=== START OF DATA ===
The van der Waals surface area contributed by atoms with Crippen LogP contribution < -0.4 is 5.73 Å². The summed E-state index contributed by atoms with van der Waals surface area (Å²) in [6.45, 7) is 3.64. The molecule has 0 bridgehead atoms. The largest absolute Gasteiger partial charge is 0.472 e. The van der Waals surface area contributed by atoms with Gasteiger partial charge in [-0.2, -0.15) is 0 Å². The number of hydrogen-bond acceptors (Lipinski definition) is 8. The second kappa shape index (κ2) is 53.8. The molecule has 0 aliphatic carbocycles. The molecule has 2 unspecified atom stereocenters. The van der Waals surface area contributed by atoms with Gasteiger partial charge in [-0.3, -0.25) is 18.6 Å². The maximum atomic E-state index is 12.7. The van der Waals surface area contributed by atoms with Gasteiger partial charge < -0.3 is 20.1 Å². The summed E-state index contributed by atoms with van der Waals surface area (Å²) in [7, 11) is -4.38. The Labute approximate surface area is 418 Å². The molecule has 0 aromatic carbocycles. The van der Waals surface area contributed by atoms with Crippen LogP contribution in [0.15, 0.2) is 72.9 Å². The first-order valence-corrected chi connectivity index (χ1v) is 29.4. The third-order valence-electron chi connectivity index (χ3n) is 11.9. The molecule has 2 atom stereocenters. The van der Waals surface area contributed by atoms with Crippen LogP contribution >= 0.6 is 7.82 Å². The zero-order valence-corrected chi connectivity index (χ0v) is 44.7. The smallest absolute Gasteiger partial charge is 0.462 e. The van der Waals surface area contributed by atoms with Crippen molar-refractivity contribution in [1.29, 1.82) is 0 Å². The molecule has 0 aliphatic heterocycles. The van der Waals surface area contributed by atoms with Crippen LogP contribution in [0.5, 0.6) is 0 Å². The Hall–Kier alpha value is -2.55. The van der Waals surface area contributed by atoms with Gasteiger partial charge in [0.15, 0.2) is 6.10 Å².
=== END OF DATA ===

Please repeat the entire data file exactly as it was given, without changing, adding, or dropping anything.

The van der Waals surface area contributed by atoms with Crippen LogP contribution < -0.4 is 5.73 Å². The summed E-state index contributed by atoms with van der Waals surface area (Å²) in [6.45, 7) is 3.64. The molecule has 0 bridgehead atoms. The largest absolute Gasteiger partial charge is 0.472 e. The van der Waals surface area contributed by atoms with Gasteiger partial charge in [-0.2, -0.15) is 0 Å². The number of hydrogen-bond acceptors (Lipinski definition) is 8. The second kappa shape index (κ2) is 53.8. The molecule has 0 aliphatic carbocycles. The molecule has 2 unspecified atom stereocenters. The van der Waals surface area contributed by atoms with Gasteiger partial charge in [-0.3, -0.25) is 18.6 Å². The maximum atomic E-state index is 12.7. The van der Waals surface area contributed by atoms with Gasteiger partial charge < -0.3 is 20.1 Å². The summed E-state index contributed by atoms with van der Waals surface area (Å²) in [7, 11) is -4.38. The Labute approximate surface area is 418 Å². The molecule has 0 aromatic carbocycles. The van der Waals surface area contributed by atoms with Crippen LogP contribution in [0.15, 0.2) is 72.9 Å². The first-order valence-corrected chi connectivity index (χ1v) is 29.4. The third-order valence-electron chi connectivity index (χ3n) is 11.9. The molecule has 2 atom stereocenters. The van der Waals surface area contributed by atoms with Crippen LogP contribution >= 0.6 is 7.82 Å². The zero-order valence-corrected chi connectivity index (χ0v) is 44.7. The smallest absolute Gasteiger partial charge is 0.462 e. The van der Waals surface area contributed by atoms with Crippen molar-refractivity contribution in [1.29, 1.82) is 0 Å². The molecule has 0 aliphatic heterocycles. The van der Waals surface area contributed by atoms with Crippen LogP contribution in [0.5, 0.6) is 0 Å². The Hall–Kier alpha value is -2.55. The van der Waals surface area contributed by atoms with Gasteiger partial charge in [0.15, 0.2) is 6.10 Å².